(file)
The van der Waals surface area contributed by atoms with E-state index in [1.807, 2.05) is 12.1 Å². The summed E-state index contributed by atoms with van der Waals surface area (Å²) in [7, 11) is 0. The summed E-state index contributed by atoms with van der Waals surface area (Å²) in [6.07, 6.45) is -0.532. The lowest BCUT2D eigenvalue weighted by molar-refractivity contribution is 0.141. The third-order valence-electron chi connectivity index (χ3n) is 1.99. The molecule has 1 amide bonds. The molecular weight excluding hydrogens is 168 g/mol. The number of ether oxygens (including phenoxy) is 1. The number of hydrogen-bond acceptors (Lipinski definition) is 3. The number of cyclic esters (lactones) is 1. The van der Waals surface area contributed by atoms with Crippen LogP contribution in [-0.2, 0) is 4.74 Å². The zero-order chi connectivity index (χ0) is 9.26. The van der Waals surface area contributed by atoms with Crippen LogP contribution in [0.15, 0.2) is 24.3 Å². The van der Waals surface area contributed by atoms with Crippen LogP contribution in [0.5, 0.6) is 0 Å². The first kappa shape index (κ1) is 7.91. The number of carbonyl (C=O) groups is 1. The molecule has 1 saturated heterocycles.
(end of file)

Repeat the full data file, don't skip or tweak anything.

The van der Waals surface area contributed by atoms with E-state index in [1.807, 2.05) is 12.1 Å². The summed E-state index contributed by atoms with van der Waals surface area (Å²) in [7, 11) is 0. The summed E-state index contributed by atoms with van der Waals surface area (Å²) in [6.07, 6.45) is -0.532. The lowest BCUT2D eigenvalue weighted by molar-refractivity contribution is 0.141. The third-order valence-electron chi connectivity index (χ3n) is 1.99. The molecule has 1 amide bonds. The molecular weight excluding hydrogens is 168 g/mol. The number of ether oxygens (including phenoxy) is 1. The number of hydrogen-bond acceptors (Lipinski definition) is 3. The number of cyclic esters (lactones) is 1. The van der Waals surface area contributed by atoms with Crippen LogP contribution in [-0.2, 0) is 4.74 Å². The zero-order chi connectivity index (χ0) is 9.26. The van der Waals surface area contributed by atoms with Crippen LogP contribution in [0.15, 0.2) is 24.3 Å². The van der Waals surface area contributed by atoms with Crippen LogP contribution in [0.5, 0.6) is 0 Å². The first kappa shape index (κ1) is 7.91. The number of carbonyl (C=O) groups is 1. The molecule has 1 saturated heterocycles.